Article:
On Guantanamo 13th Anniversary, Detainee Describes Ongoing Torture

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On Guantanamo 13th Anniversary, Detainee Describes Ongoing Torture

LONDON - 13 years after the US detention centre at Guantanamo Bay was opened, a hunger striking detainee who has been cleared for release, yet remains imprisoned, has described his ongoing torture.

Emad Hassan, a Yemeni detainee who has been on hunger strike since 2007 and cleared for release since 2009, wrote in a recent letter to his lawyers at human rights NGO Reprieve that “they have strapped us to the torture chair for four hours - two in the morning and two in the evening”. 

Mr Hassan wrote that when visitors – such as journalists or Congressional members – are touring the prison, the medical staff rush force-feedings, despite him telling the doctors, “I will vomit.” Mr Hassan wrote, “We have to be force-fed slowly, but if there are tourists they do it very fast…one of the medical staff says ‘there are tourists and you have to finish in five minutes.’”     

The US detention camp at Guantanamo Bay was opened on January 11th, 2002. 127 men remain at the prison, 59 of whom have been cleared for release. At its height, the prison held nearly 800 men.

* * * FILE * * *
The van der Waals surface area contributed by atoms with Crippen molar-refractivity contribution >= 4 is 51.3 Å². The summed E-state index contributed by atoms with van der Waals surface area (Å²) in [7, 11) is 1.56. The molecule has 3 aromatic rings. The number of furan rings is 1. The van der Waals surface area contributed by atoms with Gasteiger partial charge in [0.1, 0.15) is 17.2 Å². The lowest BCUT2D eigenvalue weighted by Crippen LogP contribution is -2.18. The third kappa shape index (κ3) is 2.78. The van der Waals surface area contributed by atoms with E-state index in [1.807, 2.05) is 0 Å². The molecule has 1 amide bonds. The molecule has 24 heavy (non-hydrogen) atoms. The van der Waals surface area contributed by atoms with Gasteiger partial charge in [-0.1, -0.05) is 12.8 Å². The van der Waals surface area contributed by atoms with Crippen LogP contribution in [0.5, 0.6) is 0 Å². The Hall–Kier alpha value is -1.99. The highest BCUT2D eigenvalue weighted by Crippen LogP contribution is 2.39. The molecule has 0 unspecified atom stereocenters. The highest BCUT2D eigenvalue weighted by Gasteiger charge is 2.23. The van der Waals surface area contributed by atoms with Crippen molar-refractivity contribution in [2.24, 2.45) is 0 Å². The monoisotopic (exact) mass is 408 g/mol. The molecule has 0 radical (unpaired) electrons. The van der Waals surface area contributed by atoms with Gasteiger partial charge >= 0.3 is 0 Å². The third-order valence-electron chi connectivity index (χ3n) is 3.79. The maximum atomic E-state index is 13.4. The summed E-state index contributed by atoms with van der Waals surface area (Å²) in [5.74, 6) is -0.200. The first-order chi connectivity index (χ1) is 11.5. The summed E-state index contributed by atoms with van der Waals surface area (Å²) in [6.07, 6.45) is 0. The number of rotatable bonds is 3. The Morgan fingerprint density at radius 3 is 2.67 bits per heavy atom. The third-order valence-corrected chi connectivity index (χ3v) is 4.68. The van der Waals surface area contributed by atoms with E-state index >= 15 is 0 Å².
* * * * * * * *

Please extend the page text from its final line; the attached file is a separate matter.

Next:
Mr Hassan continued in his letter, “We have been cleared for years yet we are still here! They cannot send us to our home countries because those countries may torture us. So what are you doing to us here every day?” 

Last year, a US Federal Judge ruled that the government should release video footage of a long-time hunger striker and Reprieve client, Abu Wa’el Dhiab, being force-fed. Mr Dhiab has since been released to Uruguay but legal wrangling over the release of the tapes is ongoing. 16 media organisations joined the litigation in an attempt to force the government to release the video tapes. The Obama administration has appealed this order.

Among the remaining detainees is British resident Shaker Aamer, who was been cleared since 2007, and whom the UK government has said they want returned to his British wife and children in London. Mr Aamer’s lawyers and his family are urging the Prime Minister to raise Shaker’s case with President Obama in his upcoming US visit, and establish a date for Mr Aamer’s return.   

Cori Crider, Strategic Director at Reprieve and attorney for Guantanamo detainees, said: “Guantánamo shames us all. It shames us not just on these bleak anniversaries, but with every single day that we shelve and forget cleared prisoners like Britain’s Shaker Aamer. Guantánamo remains Exhibit A for people around the world who would teach the disaffected and hopeless that the West is a hypocrite when it preaches to other states about human rights. And to this day, Guantánamo punishes and abuses cleared men – men like ninety-pound Emad Hassan, who has the temerity to hunger strike in protest at his unjust fate. Send Shaker home. Set Emad free. Shut it down.”

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Reprieve is a UK-based human rights organization that uses the law to enforce the human rights of prisoners, from death row to Guantánamo Bay.

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